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Bringing the Zen to the Military Yoga teacher offering free classes to ease PTSD and other stressors By Kayla Rutledge Nicole Fonovich has seen “astonishing” results when she has veterans and active duty military members in her yoga classes. So, throughout the year, her Valley-based company, Nicole Anne Yoga, is offering free classes to them to show yoga and meditation can be an avenue to healing. “When I see the changes that have taken place, it’s astonishing,” Fonovich says. “It’s the shedding of that ‘I need to be tough’ shell that they needed in order to do the job that they did but might not need here at home. It’s asking them to put on a different uniform for that hour of our practice.” Nicole Anne Yoga is a mobile yoga company and offers services such as in-home yoga and meditation; however, the classes being offered for free are also open to the public in shared spaces. The classes do not require a membership. While participants are encouraged to sign up in advance, Fonovich says the military can feel free to arrive the day of the event. “I really just want to give the military members in our community every incen-

tive to give this a try, because the results are truly remarkable,” Fonovich says. Participants can choose how far they push themselves during the session, and each class caters to all skill levels. Throughout the yoga classes, the instructor demonstrates modified poses, allowing those of all abilities the chance to benefit from the practice. That goes with Fonovich’s goal when she started her company in 2017. She wanted to make yoga and meditation feel much more accessible and far less intimidating for people. Instead of building just another brick-andmortar yoga studio, she and other highly trained instructors travel around the Valley bringing calming, therapeutic yoga classes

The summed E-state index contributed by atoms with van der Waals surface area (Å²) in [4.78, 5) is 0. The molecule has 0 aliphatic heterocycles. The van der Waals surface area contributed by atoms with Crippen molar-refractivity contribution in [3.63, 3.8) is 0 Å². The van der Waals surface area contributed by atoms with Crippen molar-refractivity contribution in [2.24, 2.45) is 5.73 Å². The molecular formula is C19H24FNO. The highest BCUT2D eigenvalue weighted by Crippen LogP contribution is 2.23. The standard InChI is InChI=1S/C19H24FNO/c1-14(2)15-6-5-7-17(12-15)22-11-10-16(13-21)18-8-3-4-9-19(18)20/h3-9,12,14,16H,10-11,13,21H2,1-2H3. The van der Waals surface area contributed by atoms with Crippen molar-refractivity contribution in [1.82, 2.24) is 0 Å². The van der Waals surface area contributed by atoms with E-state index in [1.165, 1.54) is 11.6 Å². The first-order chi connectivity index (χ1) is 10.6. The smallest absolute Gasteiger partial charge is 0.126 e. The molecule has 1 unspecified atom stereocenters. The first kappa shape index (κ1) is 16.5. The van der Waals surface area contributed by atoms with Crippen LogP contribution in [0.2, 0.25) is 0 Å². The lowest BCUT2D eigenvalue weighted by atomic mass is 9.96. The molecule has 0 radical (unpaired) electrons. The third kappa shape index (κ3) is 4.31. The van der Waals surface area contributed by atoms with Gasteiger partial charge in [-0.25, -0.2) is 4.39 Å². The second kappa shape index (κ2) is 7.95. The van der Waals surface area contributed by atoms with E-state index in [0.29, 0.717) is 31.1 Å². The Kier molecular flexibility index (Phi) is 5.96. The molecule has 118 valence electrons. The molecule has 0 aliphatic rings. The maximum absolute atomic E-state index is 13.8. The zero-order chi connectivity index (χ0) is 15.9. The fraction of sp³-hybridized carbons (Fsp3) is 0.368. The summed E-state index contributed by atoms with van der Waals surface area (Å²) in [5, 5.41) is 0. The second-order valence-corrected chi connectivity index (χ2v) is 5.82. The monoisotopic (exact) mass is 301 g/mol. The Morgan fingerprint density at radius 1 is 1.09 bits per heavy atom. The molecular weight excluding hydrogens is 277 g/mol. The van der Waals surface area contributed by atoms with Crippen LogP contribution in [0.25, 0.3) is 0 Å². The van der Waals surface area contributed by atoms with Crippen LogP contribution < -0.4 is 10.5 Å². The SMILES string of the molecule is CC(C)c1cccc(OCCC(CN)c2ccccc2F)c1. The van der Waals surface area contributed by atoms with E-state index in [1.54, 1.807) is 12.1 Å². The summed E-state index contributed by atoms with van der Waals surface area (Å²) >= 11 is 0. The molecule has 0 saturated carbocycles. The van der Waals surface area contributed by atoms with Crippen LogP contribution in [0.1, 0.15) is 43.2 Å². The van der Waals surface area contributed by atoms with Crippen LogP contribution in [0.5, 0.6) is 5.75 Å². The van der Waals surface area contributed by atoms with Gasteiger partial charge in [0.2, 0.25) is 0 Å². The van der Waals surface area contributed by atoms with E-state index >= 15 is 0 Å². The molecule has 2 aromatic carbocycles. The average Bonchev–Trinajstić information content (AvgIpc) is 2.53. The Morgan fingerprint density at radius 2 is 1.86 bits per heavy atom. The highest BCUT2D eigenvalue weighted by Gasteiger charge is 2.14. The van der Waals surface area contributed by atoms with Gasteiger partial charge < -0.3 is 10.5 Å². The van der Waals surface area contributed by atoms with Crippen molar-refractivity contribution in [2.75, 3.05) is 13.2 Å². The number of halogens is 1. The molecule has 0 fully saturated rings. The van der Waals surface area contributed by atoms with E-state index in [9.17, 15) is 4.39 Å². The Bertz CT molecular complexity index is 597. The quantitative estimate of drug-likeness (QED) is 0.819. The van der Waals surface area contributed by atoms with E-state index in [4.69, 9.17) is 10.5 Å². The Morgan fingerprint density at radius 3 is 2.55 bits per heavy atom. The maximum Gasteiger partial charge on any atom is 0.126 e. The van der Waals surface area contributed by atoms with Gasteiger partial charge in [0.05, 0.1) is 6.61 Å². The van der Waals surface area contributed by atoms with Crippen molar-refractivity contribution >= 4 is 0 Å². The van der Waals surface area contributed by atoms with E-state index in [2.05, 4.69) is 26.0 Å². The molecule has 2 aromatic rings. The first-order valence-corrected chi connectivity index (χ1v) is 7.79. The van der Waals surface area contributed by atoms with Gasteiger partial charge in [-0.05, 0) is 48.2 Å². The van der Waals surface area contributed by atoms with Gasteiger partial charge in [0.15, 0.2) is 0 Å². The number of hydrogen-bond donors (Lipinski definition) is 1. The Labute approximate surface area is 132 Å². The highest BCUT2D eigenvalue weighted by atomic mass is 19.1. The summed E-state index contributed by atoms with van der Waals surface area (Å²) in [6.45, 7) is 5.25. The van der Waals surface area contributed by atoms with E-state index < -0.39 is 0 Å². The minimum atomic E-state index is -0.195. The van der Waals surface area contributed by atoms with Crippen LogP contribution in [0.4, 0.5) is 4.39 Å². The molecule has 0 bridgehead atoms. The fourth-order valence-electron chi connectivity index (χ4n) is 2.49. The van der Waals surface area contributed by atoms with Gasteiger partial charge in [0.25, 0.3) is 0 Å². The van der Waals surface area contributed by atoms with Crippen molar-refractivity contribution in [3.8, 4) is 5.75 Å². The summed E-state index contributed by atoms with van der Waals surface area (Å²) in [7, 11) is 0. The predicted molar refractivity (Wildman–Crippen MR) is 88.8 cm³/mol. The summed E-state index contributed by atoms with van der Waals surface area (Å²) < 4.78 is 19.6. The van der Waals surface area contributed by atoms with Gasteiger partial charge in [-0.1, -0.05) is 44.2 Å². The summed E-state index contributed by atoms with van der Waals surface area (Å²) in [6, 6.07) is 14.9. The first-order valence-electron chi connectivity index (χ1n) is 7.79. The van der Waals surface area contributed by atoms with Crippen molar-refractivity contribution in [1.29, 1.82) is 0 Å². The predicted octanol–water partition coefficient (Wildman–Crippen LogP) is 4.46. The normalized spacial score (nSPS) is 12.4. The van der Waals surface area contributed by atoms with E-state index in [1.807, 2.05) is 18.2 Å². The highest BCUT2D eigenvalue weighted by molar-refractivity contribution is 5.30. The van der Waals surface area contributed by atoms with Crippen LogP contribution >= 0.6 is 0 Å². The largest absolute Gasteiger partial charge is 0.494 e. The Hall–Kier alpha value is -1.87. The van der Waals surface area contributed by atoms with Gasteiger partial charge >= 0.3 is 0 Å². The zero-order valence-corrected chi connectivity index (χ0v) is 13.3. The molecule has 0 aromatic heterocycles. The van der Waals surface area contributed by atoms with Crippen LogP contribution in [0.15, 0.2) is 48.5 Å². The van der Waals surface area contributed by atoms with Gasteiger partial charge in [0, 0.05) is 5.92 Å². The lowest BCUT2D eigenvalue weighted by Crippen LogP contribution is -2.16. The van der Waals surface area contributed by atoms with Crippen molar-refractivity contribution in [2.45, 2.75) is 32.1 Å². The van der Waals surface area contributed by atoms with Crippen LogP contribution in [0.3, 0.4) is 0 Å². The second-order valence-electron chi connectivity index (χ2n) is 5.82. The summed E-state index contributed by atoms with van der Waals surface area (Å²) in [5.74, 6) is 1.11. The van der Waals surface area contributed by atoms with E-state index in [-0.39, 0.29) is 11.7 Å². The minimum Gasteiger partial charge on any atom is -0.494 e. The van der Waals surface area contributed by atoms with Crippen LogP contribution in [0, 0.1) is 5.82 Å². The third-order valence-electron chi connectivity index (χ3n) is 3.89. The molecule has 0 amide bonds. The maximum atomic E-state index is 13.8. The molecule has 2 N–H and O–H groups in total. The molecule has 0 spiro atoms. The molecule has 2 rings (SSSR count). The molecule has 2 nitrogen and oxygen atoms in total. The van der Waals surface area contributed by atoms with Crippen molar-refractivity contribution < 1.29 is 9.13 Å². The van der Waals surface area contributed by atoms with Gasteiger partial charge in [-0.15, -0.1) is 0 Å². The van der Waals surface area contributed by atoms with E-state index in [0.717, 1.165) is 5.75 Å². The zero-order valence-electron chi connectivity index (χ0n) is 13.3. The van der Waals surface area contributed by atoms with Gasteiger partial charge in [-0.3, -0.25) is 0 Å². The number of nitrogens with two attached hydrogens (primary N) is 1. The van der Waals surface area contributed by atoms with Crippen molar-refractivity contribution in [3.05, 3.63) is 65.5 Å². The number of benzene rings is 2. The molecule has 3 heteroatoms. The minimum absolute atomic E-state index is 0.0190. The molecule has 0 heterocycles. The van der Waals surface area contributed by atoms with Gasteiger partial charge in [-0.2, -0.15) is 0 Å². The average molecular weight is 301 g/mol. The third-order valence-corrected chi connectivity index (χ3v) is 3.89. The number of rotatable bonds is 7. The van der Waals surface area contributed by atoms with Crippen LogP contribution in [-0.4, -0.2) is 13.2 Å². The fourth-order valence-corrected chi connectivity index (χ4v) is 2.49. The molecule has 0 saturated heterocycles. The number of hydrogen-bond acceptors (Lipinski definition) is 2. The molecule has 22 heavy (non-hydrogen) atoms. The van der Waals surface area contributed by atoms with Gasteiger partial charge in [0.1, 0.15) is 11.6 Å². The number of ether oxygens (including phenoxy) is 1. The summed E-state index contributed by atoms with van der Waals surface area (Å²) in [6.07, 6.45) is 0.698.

degree and advanced yoga training (500 hours certified). She specializes in teaching yoga nidra, sound healing, restorative yoga, holistic nutrition and life coaching. Born with a weak back and diagnosed with an autoimmune disease, Fonovich suffered from pain, depression and weakness. She says learning yoga—and eventually learning about sound healing and meditation—helped increase her strength mentally and physically.

Nicole Fonovich focused on making yoga and meditation more accessible and less intimidating. (Photos by Pablo Robles)

directly into people’s homes, retirement communities, corporate work spaces and other facilities. The yoga instructors who work as independent contractors for Nicole Anne Yoga bring with them the serene look and feel of a yoga studio. They’re equipped with yoga mats, bolster pillows, yoga blankets, an eye mask, and even a yoga therapy table. A graduate of the Southwest Institute of Holistic Arts in Tempe, Fonovich earned her holistic practitioner

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85086 | SEPTEMBER 2019

She is also a survivor of childhood trauma. She turned to yoga and meditation for selfhealing instead of prescribed medication. After finding success in a holistic approach to her mental health, Fonovich started to help those facing similar struggles with post-traumatic stress disorder by offering free yoga to those who needed it most.

More Info

To find class locations and more information, call 1-847-840-7277 or visit nicoleanneyoga.com

Profile for Times Media Group

85086 Magazine September 2019  

85086 Magazine September 2019  

Profile for timespub